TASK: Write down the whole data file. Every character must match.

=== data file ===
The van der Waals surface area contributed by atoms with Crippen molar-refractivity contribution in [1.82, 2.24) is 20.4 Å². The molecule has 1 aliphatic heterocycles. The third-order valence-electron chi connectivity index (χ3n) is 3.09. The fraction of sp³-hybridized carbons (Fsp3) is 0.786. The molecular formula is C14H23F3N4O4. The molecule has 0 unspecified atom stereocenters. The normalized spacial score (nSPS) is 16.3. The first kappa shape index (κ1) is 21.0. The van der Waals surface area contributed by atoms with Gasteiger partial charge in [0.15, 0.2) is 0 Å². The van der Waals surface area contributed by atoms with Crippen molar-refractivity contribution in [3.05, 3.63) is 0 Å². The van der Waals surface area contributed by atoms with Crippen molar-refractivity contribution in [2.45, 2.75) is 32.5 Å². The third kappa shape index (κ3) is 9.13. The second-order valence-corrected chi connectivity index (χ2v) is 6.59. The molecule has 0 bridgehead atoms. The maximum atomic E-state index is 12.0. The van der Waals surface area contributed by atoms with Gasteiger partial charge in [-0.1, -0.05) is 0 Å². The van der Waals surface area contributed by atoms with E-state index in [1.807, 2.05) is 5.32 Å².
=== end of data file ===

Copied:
The van der Waals surface area contributed by atoms with Crippen molar-refractivity contribution in [1.82, 2.24) is 20.4 Å². The molecule has 1 aliphatic heterocycles. The third-order valence-electron chi connectivity index (χ3n) is 3.09. The fraction of sp³-hybridized carbons (Fsp3) is 0.786. The molecular formula is C14H23F3N4O4. The molecule has 0 unspecified atom stereocenters. The normalized spacial score (nSPS) is 16.3. The first kappa shape index (κ1) is 21.0. The van der Waals surface area contributed by atoms with Gasteiger partial charge in [0.15, 0.2) is 0 Å². The van der Waals surface area contributed by atoms with Crippen molar-refractivity contribution in [3.05, 3.63) is 0 Å². The van der Waals surface area contributed by atoms with Crippen molar-refractivity contribution in [2.45, 2.75) is 32.5 Å². The third kappa shape index (κ3) is 9.13. The second-order valence-corrected chi connectivity index (χ2v) is 6.59. The molecule has 0 bridgehead atoms. The maximum atomic E-state index is 12.0. The van der Waals surface area contributed by atoms with Gasteiger partial charge in [-0.1, -0.05) is 0 Å². The van der Waals surface area contributed by atoms with E-state index in [1.807, 2.05) is 5.32 Å².